Gaza incendiary balloons spark 8 fires in Israel as assault from Strip continues

Third consecutive day of attacks from Palestinian enclave as blazes erupt in Eshkol and Sha’ar Hanegev regions

Fire damage to woodlands in southern Israel, allegedly caused by incendiary balloons from the Gaza Strip, June 17, 2021. (video screenshot)
Fire damage to woodlands in southern Israel, allegedly caused by incendiary balloons from the Gaza Strip, June 17, 2021. (video screenshot)

Eight fires erupted in Israeli land near the Gaza Strip on Thursday, as Palestinians in the enclave continued to send incendiary balloons across the border into Israel for a third consecutive day.

Seven fires were reported in open areas of the Eshkol region, and another in a field in the Sha’ar Hanegev region.

Firefighters, along with IDF units and teams from the Israel Nature and Parks Authority, worked to bring the flames under control.

On Wednesday, Kan news reported that Israeli officials have considered a strong response to the balloons, but that Egyptian mediators have conveyed that Hamas, the terror group that rules Gaza, is not interested in an escalation.

Four major fires were started by balloons on Wednesday.

Overnight Tuesday, the IDF bombed Hamas targets in Gaza in response to a wave of incendiary balloons earlier that day, against the background of a controversial march by Jewish nationalists in Jerusalem.

The arson attacks and IDF counterstrikes were the first exchange between terror groups in Gaza and the army since last month’s 11-day conflict in the Strip.


The retaliatory airstrikes were also the first since Naftali Bennett took over Sunday as premier. The new prime minister has long insisted that the IDF’s response to arson attacks should be the same as for rocket fire, and he has in the past called for killing balloon-launching teams.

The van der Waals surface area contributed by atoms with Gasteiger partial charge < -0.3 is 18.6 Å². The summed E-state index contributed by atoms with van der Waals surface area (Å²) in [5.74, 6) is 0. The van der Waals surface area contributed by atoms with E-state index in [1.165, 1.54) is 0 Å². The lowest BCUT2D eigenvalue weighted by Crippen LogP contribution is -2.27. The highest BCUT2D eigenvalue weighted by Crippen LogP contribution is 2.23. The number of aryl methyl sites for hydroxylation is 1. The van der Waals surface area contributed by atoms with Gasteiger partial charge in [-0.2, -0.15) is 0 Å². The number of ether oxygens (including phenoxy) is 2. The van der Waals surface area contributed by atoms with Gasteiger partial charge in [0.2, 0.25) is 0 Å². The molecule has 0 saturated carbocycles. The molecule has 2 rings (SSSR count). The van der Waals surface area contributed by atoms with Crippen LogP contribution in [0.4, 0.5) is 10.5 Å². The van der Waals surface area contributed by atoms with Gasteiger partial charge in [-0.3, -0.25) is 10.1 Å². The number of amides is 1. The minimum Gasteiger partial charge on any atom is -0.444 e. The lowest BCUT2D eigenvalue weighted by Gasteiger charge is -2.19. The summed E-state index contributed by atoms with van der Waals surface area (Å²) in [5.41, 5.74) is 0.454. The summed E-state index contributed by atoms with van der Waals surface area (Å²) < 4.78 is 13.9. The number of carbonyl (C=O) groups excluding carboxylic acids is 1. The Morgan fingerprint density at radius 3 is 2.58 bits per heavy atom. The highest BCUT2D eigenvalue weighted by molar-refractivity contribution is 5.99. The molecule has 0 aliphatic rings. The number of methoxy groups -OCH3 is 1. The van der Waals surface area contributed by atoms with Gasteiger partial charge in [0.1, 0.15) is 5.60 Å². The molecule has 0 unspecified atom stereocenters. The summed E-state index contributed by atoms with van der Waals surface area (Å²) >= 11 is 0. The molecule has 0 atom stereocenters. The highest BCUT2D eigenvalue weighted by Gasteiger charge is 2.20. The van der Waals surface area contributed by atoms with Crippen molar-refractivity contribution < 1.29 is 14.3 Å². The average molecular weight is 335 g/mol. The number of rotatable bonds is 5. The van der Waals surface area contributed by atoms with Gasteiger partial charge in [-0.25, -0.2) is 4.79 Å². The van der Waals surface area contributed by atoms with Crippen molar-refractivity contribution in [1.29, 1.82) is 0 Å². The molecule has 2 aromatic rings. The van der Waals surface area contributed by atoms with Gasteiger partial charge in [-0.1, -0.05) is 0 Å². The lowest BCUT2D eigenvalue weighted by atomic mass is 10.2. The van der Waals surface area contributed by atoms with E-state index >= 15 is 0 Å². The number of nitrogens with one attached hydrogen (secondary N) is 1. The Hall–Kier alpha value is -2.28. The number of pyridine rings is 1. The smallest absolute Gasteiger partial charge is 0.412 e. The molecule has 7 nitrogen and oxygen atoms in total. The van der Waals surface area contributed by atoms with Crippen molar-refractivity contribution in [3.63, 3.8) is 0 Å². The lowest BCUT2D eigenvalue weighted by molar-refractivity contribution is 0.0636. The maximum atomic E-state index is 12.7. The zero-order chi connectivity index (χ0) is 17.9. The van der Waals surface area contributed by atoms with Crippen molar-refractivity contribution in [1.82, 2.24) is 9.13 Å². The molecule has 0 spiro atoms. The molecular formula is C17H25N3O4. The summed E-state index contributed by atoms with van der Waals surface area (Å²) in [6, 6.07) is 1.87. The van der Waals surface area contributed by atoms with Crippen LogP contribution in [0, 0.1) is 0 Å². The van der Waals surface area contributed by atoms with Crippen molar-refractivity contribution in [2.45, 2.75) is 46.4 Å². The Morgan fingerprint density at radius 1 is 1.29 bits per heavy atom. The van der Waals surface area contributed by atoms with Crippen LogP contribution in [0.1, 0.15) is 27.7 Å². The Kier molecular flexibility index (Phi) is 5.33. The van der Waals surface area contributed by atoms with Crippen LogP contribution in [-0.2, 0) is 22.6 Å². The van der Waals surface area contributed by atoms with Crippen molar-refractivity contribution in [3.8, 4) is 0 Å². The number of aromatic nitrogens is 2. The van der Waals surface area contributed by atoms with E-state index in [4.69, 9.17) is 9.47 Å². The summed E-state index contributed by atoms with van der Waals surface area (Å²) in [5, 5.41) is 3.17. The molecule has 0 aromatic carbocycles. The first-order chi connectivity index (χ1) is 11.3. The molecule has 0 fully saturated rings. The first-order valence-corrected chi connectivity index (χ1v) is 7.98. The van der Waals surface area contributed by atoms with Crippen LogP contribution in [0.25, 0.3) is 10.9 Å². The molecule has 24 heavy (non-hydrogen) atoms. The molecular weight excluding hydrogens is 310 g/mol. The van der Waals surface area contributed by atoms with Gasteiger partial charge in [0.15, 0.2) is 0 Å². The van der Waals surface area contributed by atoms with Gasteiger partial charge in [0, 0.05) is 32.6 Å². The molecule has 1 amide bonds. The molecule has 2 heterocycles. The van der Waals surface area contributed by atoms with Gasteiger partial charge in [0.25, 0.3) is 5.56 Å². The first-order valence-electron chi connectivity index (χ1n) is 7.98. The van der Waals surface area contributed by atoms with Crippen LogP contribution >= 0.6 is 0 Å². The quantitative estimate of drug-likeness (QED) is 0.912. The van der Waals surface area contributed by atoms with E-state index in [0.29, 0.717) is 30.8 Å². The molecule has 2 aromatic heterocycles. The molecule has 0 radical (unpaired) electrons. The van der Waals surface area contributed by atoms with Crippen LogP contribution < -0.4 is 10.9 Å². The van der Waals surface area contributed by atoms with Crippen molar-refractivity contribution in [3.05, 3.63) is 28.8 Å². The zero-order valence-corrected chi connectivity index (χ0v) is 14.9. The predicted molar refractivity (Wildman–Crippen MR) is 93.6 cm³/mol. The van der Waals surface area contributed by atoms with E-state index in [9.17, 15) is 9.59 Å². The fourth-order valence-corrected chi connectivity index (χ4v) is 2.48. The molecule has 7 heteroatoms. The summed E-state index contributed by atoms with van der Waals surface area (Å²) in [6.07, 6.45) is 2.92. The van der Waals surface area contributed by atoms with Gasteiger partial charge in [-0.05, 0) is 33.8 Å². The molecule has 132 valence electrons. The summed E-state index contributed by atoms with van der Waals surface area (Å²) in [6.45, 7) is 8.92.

On Tuesday, Hamas claimed victory after the march of right-wing Jewish nationalists in Jerusalem’s Old City was rerouted away from the Muslim Quarter, asserting that it had established a “new formula of deterrence,” vis-à-vis Israel.

“The brave positions and decisions of the Palestinian resistance forced the Israeli occupation to change the path of the route away from Al-Aqsa Mosque, change the civil air routes and beef up the deployment of the Iron Dome,” the terror group said.

The parade, the first major test of the new government sworn in Sunday, was rescheduled after the original flag march was halted on Jerusalem Day, May 10, when Hamas fired rockets at Jerusalem, setting off 11 days of fighting.

Hamas had threatened to attack Israel again over the rescheduled march, but ultimately refrained from firing rockets, though balloons caused 26 blazes in southern border areas on Tuesday.

Over three acres of lemon tree fields belonging to Kibbutz Nir Am were burned, along with almost an acre’s worth of clementine trees, according to Kan. Wheat fields and tangerine orchards were also burned, with over 30 acres of land torched in total.

According to Channel 12 news on Tuesday, Israel warned Hamas via Egypt that there would be a tough and immediate response to any rocket fire from Gaza.

The network also noted Hamas’s frustration over the stalling of the latest installation of monthly aid from Qatar. The payment of millions of dollars has not been transferred since last month’s Gaza war, with Israel refusing to allow it unless the terror group releases two civilians and two bodies of IDF soldiers that it has been holding captive. Egypt has also opposed restarting the Qatari payments, insisting that a new mechanism be used to transfer them to Gaza so that they do not reach Hamas directly

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